[Humanist] 30.925 pubs: knowledge & critique; sciences and humanities

Humanist Discussion Group willard.mccarty at mccarty.org.uk
Wed Apr 26 07:24:25 CEST 2017


                 Humanist Discussion Group, Vol. 30, No. 925.
            Department of Digital Humanities, King's College London
                       www.digitalhumanities.org/humanist
                Submit to: humanist at lists.digitalhumanities.org

  [1]   From:    David Berry <D.M.Berry at sussex.ac.uk>                       (9)
        Subject: Book: Digital Humanities: Knowledge and Critique in a
                Digital Age

  [2]   From:    "Bod, Rens" <L.W.M.Bod at uva.nl>                            (47)
        Subject: RE:  30.917 histories of the sciences and the humanities


--[1]------------------------------------------------------------------------
        Date: Tue, 25 Apr 2017 09:10:44 +0000
        From: David Berry <D.M.Berry at sussex.ac.uk>
        Subject: Book: Digital Humanities: Knowledge and Critique in a Digital Age



I hope you find of interest my new co-written book (with Anders Fagerjord) - out on 5 May 2017:

Digital Humanities: Knowledge and Critique in a Digital Age
David M. Berry and Anders Fagerjord

As the twenty-first century unfolds, computers challenge the way in which we think about culture, society and what it is to be human: areas traditionally explored by the humanities.

In a world of automation, Big Data, algorithms, Google searches, digital archives, real-time streams and social networks, our use of culture has been changing dramatically. The digital humanities give us powerful theories, methods and tools for exploring new ways of being in a digital age. Berry and Fagerjord provide a compelling guide, exploring the history, intellectual work, key arguments and ideas of this emerging discipline. They also offer an important critique, suggesting ways in which the humanities can be enriched through computing, but also how cultural critique can transform the digital humanities.

Digital Humanities will be an essential book for students and researchers in this new field but also related areas, such as media and communications, digital media, sociology, informatics, and the humanities more widely.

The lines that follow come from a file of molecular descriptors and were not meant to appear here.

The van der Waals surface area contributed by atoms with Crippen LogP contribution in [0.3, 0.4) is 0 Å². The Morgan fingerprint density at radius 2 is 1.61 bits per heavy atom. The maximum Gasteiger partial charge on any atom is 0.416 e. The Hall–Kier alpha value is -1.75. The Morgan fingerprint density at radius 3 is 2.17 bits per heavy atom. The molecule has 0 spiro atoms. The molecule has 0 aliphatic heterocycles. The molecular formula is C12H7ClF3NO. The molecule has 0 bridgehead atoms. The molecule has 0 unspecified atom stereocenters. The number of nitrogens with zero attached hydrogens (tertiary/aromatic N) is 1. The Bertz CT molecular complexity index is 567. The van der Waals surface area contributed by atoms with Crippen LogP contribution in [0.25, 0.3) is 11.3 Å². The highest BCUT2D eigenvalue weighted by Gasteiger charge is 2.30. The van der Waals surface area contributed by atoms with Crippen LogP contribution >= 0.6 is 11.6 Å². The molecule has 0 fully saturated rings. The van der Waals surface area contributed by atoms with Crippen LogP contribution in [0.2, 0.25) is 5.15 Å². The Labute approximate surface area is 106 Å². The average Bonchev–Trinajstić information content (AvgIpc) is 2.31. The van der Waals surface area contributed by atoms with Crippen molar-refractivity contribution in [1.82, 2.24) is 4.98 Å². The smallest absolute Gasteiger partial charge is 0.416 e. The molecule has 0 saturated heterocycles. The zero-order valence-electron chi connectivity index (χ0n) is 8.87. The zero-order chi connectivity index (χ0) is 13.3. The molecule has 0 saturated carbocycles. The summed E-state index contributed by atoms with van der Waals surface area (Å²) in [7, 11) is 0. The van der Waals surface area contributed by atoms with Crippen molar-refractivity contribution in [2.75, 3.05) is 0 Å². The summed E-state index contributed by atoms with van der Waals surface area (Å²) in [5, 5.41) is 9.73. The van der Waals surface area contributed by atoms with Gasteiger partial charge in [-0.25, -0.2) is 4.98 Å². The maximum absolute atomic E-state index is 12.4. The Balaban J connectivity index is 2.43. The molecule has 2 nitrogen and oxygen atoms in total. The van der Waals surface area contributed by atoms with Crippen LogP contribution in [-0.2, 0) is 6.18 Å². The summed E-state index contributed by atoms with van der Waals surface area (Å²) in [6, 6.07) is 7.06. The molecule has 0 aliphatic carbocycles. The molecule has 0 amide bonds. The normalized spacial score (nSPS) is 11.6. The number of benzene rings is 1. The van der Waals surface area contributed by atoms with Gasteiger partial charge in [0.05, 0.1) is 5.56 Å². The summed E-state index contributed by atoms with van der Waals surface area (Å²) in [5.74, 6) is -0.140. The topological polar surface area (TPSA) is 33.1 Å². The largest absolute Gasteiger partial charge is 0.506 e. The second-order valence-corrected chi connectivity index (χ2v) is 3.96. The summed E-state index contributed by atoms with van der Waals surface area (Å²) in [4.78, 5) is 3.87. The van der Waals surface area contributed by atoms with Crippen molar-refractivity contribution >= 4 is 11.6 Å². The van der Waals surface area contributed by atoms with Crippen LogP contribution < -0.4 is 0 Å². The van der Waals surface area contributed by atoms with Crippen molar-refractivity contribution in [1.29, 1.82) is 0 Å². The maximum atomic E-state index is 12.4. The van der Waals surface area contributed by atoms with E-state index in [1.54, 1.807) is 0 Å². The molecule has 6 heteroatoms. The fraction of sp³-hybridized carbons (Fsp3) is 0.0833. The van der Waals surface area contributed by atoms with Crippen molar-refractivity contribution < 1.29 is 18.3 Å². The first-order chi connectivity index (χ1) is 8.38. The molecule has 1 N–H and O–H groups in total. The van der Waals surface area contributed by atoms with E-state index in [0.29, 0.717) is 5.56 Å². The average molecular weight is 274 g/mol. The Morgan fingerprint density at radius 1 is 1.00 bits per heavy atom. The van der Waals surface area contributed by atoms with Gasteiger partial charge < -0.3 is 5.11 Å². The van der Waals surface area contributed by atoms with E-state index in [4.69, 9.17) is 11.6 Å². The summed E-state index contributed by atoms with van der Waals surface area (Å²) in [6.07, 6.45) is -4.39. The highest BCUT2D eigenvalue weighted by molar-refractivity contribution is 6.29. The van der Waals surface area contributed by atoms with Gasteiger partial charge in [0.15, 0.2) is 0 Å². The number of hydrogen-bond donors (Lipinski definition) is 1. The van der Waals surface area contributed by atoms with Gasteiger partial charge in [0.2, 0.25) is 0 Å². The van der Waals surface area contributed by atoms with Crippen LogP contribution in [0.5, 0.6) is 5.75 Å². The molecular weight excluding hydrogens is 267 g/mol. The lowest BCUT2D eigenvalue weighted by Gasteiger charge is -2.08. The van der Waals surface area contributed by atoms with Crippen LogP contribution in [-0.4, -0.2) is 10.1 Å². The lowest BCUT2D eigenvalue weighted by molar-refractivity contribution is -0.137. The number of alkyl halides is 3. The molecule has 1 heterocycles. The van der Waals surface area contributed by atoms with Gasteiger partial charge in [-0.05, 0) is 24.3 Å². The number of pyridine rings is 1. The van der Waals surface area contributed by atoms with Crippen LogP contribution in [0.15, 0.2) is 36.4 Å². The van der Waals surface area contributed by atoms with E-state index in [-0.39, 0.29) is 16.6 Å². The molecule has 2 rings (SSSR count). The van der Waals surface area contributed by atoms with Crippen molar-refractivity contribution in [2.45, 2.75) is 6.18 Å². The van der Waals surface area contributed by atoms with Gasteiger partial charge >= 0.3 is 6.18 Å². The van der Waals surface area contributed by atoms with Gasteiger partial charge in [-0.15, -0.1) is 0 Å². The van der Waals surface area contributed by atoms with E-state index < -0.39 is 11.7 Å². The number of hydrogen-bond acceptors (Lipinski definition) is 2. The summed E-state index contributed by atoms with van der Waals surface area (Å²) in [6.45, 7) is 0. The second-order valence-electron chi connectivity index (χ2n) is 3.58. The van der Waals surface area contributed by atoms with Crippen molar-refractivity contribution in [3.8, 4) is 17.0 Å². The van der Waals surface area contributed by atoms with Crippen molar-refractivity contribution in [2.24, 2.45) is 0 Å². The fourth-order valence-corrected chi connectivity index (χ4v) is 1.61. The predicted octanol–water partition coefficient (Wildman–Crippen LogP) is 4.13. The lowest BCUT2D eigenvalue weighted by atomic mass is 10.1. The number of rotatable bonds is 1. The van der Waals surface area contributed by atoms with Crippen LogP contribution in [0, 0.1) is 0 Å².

http://politybooks.com/bookdetail/?isbn=9780745697659

Best
David

--[2]------------------------------------------------------------------------
        Date: Tue, 25 Apr 2017 10:21:34 +0000
        From: "Bod, Rens" <L.W.M.Bod at uva.nl>
        Subject: RE:  30.917 histories of the sciences and the humanities
        In-Reply-To: <20170425052120.25BEE239C at digitalhumanities.org>


Dear Willard,

That's indeed a very insightful paper. Maybe it's interesting to add that this paper is part of an Open Access Forum section in Isis 106(2), entitled "The History of Humanities and the History of Science" containing 5 papers that deal with the  the entanglement of the humanities and the sciences. See http://www.journals.uchicago.edu/doi/full/10.1086/681993.

Best,
Rens
________________________________________

                 Humanist Discussion Group, Vol. 30, No. 917.
            Department of Digital Humanities, King's College London
                       www.digitalhumanities.org/humanist
                Submit to: humanist at lists.digitalhumanities.org



>        Date: Mon, 24 Apr 2017 10:34:11 +0100
>        From: Willard McCarty <willard.mccarty at mccarty.org.uk>
>        Subject: histories of the sciences and the humanities


Those here who are interested in the entanglement of the humanities and
the sciences, and so the applicability of the term 'sciences' to the
humanities, as in the 'human sciences', will be interested in Lorraine
Daston and Glenn W. Most, "History of Science and History of
Philologies", Isis 106.2: 378-90. They argue that to understand the
interrelations, even to see them at all,

> The focus on practices is key; by shifting the emphasis from what is
> studied to how it is studied, deep commonalities emerge among
> disciplines--”and intellectual traditions--”now classified as disparate.

Indeed,

> current ways of conceptualizing both the history of science and the
> history of the humanities have imposed anachronistic divisions among
> the great regions of knowledge and thereby obscured commonalities
> that are deeper, broader, and more enduring than this or that case
> study about specific instances of interaction, influence, or
> borrowing would suggest.

Since the digital humanities, when not directed outward to the study of
effects e.g. in the twittersphere, is centrally concerned with practices
or methods of doing scholarship, Daston (an historian of science) and
Most (a classicist and historian of philologies) would seem very close
allies.

One serious impediment to investigating these interrelations remains
the persistent allergy to the sciences that debilitates so many in
the humanities and impoverishes these disciplines. What is to be
done about that?

Comments?

Yours,
WM

--
Willard McCarty (www.mccarty.org.uk/), Professor, Department of Digital
Humanities, King's College London; Adjunct Professor, Western Sydney
University and North Carolina State University; Editor,
Interdisciplinary Science Reviews (www.tandfonline.com/loi/yisr20)




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